“It is our duty to fight for our freedom. It is our duty to win. We must love and support each other. We have nothing to lose but our chains.”
A Freedom Fighter, Assata wrote this message for her people before escaping a men’s prison and going to Cuba. This is a quote I alway say with my young people to let them know that we are strong and loved by each other.
My name is Shyra-Sekani Adams, and I’m 22 years old. My pronouns are she, her, hers. I grew up on the west and southside of Madison. My first 18 years of life were hard as a Black girl. In school, the teachers never believed in me and always saw me as a “bad Black girl.” I struggled with many learning disabilities, so I had an individualized education plan (IEP) my whole 12 years in school. My IEP was not accounted for correctly. It was more like a punishment. They would call home every day to tell how bad I was. For little things like turning around, talking to my friends, and needing to walk around because I have ADHD/ADD (Attention Deficit Hyperactivity Disorder).
Home was never a healthy place. Physical, mental, and emotional abuse. The older I got, the worse they became. For years I couldn’t tell anyone, not even my friends, because of the fear I had with my biological family. When I was 12, I developed depression and suicidal thoughts. I didn’t know who to turn to. So most of my actions showed at school. I was basically crying out for help, but no one saw it until one day I told my principal what was going on at home.
Being Black, disabled, and queer, I didn’t get the same opportunities as my straight peers. As I grew up, going to programming every week at Freedom Inc., I was finding myself and who I was. I felt that I was different. No one understood me. Being gay was not a “normal thing” in my home, and I knew I might’ve liked girls. I didn’t tell anyone though. I didnt formally come out at school, but everyone knew I was gay. And it was okay with everyone except my biological family.
I wished for a better life, and better parents, and a loving family that could protect me.
The summer of 2016 changed my life. I got adopted by two loving parents and three siblings that gave me a family I always dreamt of. I came to them at a very hard time in my life. Still struggling with depression, suicidal thoughts and anxiety, they got me the help I needed.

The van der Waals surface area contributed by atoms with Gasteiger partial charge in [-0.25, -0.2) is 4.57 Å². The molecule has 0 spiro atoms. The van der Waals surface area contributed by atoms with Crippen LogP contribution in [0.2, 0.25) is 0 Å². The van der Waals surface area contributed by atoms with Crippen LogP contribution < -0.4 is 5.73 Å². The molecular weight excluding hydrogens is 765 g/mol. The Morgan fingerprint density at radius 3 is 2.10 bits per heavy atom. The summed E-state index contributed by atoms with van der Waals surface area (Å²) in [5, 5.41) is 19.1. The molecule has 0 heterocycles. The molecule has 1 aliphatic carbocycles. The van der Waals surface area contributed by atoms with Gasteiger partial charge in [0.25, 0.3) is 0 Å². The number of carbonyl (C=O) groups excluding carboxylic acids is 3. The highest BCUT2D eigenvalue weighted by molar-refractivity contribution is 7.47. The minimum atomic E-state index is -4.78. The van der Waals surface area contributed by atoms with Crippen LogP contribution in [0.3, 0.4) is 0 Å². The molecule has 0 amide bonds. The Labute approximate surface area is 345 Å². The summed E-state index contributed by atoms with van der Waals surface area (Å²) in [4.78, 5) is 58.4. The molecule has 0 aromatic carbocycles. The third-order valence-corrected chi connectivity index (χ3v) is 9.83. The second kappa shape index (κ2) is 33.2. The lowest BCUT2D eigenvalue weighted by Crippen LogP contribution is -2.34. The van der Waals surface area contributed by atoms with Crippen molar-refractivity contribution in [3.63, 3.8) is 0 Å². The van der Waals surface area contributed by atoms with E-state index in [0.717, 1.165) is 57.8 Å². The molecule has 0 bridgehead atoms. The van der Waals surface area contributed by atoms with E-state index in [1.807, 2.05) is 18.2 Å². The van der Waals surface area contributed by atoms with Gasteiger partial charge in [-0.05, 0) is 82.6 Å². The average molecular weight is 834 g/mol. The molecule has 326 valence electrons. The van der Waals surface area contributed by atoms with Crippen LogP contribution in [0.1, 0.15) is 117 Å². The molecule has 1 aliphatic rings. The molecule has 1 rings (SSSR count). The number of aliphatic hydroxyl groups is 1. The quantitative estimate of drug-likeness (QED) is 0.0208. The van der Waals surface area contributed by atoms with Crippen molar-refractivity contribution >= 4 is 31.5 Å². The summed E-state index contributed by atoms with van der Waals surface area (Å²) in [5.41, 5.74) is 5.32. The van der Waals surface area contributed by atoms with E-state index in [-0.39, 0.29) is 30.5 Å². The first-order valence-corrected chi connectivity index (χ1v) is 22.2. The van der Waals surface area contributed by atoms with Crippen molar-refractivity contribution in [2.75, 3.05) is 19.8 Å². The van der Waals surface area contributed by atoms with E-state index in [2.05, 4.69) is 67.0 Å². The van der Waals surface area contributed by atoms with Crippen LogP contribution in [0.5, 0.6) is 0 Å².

I was more comfortable dressing in masculine clothes, but was scared to do so because I didn’t think people would accept me. First there were men’s boxers. Then men’s shirts and shoes. The summer of 2016 when my parents took me in, they let me get clothes that I was comfortable in. I felt so fresh that no one could tell me anything. Then, I cut my hair. Taper. High on the top, short on the sides. Fresh lining. I have dreamt for this my entire life.
When I was 13, I was in the Black Beauties program at Freedom, Inc. I was a very shy kid and didn’t talk much there. But it was always good to be there and build with other Black girls. After being in the group for two years, I was offered a role as a youth leader. I would be leading with a group of other Black and Southeast Asian youth. We called ourselves the Freedom Youth Squad.
Throughout the years, we saw the school resource officers (SROs) in schools attacking and harrassing Black girls and youth of color. From there, we started our Police Free Schools campaign. We would go to countless school board meetings for four years, do speeches, and protest to get the SROs out of our Madison high schools. Speech after speech, they did not support or listen to us. There would be people attacking us and finding our personal information and putting it on social media. We asked the school board to do four things: One, take cops out of schools and hold teachers accountable for calling police on students. Two, invest in Black youth and youth of color creativity, wellness, and leadership. Three, replace harsh punishments with restorative justice. We believe in repairing and restoring where the harm has been done. Figure out the root cause of everyone who has been harmed and take accountability. Lastly, give youth, parents, and trusted adults the real decision making. We also came up with some things that teachers could do to help with our campaign. We came up with a Black Sanctuary Pledge. This was a pledge where teachers signed on not to harm Black students and will come to meetings/training to learn how to not harm them.
Currently, I am a Youth Justice coordinator who leads two Black girl groups between the ages of 11–18. Black Girls Matter is a space where black girls come together and do activities and learn about body safety. We also come together and learn about topics that are not taught to us in schools for example: teen dating violence, LGBTQIA+, advocacy, and talk about current situations that are important to know about.
My vision is for Black girls to live free and always know that they are loved and that they can get the resources that they need.